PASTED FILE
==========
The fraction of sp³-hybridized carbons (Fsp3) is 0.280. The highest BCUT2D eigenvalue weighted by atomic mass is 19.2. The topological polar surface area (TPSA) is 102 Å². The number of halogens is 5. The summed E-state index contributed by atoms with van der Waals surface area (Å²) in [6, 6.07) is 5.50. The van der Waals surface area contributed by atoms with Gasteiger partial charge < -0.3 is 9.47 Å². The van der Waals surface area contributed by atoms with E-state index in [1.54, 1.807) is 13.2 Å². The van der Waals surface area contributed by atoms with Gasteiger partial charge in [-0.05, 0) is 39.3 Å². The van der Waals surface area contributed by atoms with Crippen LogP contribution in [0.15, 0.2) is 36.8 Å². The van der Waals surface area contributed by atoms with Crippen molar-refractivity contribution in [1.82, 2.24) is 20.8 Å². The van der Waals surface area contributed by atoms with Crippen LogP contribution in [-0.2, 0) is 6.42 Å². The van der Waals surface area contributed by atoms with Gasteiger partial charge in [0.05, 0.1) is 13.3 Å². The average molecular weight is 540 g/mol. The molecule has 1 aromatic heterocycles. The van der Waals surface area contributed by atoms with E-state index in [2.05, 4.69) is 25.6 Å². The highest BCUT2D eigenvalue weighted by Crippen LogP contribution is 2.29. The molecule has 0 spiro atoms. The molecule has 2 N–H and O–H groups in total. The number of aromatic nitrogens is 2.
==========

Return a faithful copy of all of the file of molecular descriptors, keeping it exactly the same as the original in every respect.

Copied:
The fraction of sp³-hybridized carbons (Fsp3) is 0.280. The highest BCUT2D eigenvalue weighted by atomic mass is 19.2. The topological polar surface area (TPSA) is 102 Å². The number of halogens is 5. The summed E-state index contributed by atoms with van der Waals surface area (Å²) in [6, 6.07) is 5.50. The van der Waals surface area contributed by atoms with Gasteiger partial charge < -0.3 is 9.47 Å². The van der Waals surface area contributed by atoms with E-state index in [1.54, 1.807) is 13.2 Å². The van der Waals surface area contributed by atoms with Gasteiger partial charge in [-0.05, 0) is 39.3 Å². The van der Waals surface area contributed by atoms with Crippen LogP contribution in [0.15, 0.2) is 36.8 Å². The van der Waals surface area contributed by atoms with Crippen molar-refractivity contribution in [1.82, 2.24) is 20.8 Å². The van der Waals surface area contributed by atoms with Crippen LogP contribution in [-0.2, 0) is 6.42 Å². The van der Waals surface area contributed by atoms with Gasteiger partial charge in [0.05, 0.1) is 13.3 Å². The average molecular weight is 540 g/mol. The molecule has 1 aromatic heterocycles. The van der Waals surface area contributed by atoms with E-state index in [2.05, 4.69) is 25.6 Å². The highest BCUT2D eigenvalue weighted by Crippen LogP contribution is 2.29. The molecule has 0 spiro atoms. The molecule has 2 N–H and O–H groups in total. The number of aromatic nitrogens is 2.